Obesity scares me. My experiences and education have taught me that it is a frightening reality. Thus, I am pleased to now be advocating to change this scenario with OMSA Political Advocacy Committee (OPAC).
By the time I was 8 years old I weighed 130 lbs. By the time I was 12 years old I weighed 180 lbs. People said I was chubby, big-boned, or ‘hardy’. But, really, I was obese, and that was scary. I was scared of being ridiculed and left out. I was scared of type II diabetes. I was scared of dying young. So, with the support of my family and doctor, I worked hard to regain a healthy weight.
My experience, though, is not an anomaly.
Currently, over 30% of children aged 6-17 in Canada are overweight or obese. That is almost 1/3! As medical students, we all recognize the immense risk obesity poses for developing Type II diabetes and cardiovascular disease. The good news is that if a child that is obese regains a normal weight by adulthood, that additional risk actually disappears. Unfortunately, unlike my story, 70% of overweight children remain overweight in adulthood. Food and exercise habits formed in childhood are difficult to break.
So, now, that I am becoming a doctor, and I look at the people who will one day be my patients, I find that obesity still scares me. I am scared that our healthcare system will not be able to cope. I am scared of watching people suffer from obesity-related illnesses. I am scared that obesity will define Canada’s future.
Recognizing that the key to reducing obesity rates in adulthood is to prevent and combat childhood obesity, in 2012, the Ontario government set an ambitious goal to reduce childhood obesity by 20% over five years. A Healthy Kids Panel was commissioned to investigate the best strategies to reduce childhood obesity, which was released last year. Similarly, Public Health Ontario and the Ontario Medical Association have also released reports, providing similar findings and recommendations to combat childhood obesity.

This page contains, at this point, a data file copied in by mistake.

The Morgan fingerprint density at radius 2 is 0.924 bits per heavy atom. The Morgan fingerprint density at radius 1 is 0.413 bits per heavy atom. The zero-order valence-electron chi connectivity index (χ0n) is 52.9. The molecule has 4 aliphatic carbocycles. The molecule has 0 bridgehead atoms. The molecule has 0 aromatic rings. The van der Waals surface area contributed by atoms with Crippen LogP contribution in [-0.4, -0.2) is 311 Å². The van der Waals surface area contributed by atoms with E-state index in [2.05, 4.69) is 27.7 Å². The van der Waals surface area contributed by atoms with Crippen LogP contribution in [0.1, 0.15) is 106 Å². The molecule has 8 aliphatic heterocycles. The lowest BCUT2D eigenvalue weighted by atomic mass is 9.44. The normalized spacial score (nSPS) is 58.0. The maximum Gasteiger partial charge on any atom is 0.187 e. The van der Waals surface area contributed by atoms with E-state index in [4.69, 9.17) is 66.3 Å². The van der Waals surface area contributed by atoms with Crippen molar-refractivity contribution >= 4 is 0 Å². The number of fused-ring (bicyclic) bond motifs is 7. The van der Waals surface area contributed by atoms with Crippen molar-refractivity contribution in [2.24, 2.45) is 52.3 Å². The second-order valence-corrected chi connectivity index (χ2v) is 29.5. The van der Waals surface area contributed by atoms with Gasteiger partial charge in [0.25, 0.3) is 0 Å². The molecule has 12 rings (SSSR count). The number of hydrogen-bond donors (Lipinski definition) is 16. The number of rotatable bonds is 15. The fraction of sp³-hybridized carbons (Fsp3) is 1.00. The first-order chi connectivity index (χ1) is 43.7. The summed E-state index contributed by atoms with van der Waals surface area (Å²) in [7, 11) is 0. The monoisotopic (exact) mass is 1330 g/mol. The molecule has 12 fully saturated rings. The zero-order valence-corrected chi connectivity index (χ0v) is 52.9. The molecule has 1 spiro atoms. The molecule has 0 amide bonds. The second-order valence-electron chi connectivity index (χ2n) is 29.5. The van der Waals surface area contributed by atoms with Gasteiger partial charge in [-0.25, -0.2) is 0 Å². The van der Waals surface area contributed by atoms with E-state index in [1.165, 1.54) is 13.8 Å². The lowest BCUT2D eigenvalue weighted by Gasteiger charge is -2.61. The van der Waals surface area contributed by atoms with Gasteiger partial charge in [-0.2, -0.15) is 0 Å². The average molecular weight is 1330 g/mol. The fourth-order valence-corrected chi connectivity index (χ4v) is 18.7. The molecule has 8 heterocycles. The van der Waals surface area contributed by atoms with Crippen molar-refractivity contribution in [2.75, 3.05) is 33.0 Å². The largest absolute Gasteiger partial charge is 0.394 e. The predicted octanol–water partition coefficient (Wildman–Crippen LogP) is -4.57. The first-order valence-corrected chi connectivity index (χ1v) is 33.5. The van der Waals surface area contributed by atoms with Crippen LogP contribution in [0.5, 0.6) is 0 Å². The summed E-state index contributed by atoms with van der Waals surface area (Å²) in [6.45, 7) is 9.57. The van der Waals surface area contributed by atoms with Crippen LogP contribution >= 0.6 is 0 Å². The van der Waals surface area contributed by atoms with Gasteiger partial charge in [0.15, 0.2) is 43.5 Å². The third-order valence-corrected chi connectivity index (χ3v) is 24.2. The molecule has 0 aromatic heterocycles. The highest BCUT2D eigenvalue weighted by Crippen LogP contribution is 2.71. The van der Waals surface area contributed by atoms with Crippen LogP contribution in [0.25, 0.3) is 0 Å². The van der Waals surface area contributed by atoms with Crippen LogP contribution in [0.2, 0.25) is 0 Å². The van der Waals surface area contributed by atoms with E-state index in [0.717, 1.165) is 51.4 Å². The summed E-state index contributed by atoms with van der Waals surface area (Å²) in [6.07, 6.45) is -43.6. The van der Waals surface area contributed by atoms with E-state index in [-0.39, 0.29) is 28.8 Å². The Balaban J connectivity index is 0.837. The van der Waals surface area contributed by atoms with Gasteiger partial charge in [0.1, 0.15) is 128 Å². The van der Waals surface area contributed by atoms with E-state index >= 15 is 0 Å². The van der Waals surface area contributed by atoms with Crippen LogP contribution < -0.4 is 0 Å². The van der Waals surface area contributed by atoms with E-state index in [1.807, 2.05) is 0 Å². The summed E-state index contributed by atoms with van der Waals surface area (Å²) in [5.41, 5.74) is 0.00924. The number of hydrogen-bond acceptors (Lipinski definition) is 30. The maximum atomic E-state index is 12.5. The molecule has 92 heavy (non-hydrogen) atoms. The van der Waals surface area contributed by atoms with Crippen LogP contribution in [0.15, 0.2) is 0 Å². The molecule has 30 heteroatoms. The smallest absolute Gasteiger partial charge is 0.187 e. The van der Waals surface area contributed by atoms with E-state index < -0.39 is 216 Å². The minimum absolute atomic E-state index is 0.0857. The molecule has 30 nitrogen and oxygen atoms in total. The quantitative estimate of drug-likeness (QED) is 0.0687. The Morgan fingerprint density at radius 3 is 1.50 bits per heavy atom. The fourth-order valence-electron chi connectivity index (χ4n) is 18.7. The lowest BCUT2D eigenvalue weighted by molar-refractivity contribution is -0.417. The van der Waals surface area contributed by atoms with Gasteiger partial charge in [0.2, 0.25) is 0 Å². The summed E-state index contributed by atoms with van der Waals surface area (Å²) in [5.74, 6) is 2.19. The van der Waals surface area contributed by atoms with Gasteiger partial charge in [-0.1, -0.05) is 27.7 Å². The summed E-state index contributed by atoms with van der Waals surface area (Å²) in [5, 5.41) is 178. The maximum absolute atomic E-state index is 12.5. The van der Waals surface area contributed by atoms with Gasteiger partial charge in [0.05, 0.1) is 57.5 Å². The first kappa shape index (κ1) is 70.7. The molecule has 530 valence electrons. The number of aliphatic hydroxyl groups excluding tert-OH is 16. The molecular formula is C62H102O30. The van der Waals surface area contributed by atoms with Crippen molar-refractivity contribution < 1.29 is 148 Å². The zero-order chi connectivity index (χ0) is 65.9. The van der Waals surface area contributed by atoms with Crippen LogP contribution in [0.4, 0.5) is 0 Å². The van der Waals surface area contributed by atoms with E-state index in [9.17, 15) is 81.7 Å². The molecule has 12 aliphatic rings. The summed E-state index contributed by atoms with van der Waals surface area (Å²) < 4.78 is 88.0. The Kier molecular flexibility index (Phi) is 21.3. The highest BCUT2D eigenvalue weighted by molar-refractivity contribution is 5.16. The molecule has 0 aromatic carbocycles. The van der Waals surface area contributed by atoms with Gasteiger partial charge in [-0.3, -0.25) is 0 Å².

One of the most striking findings is that childhood obesity is not equally distributed throughout the population. Children from socioeconomically disadvantaged families are much more likely to suffer from obesity. The primary reason for this was lack of access to healthy fresh foods. After all, unhealthy processed foods are often more affordable than fruits and vegetables. Therefore, many of the recommendations aim to increase availability of affordable food options for children and families.
Thus, OPAC has decided to join the efforts to reduce childhood obesity by urging the Ontario government to continue to expand the Ontario Student Nutrition Program to reach all publicly funded elementary and secondary schools in Ontario. Currently, Ontario has a patchwork of these programs, run on a community basis, which have been shown to be beneficial. Expanding this program would mean that children are guaranteed at least one nutritious meal a day, as well as education on nutrition.
Ontario is in a position now to make strong steps to reduce childhood obesity. The immediate costs of investing in obesity prevention programs are much lower than the long-term costs of obesity on our health care system. The research has been done and recommendations have been made. As medical students, we can add our voice and ask the Ontario government to take action and improve the health of the next generation.
And that makes me a little less scared.
- Joanne K. (McMaster University, Ontario Political Advocacy Representative)
If you are interested in finding out more about how you can advocate for this recommendation, please contact Heather Smith, OMSA Director of Representation, at firstname.lastname@example.org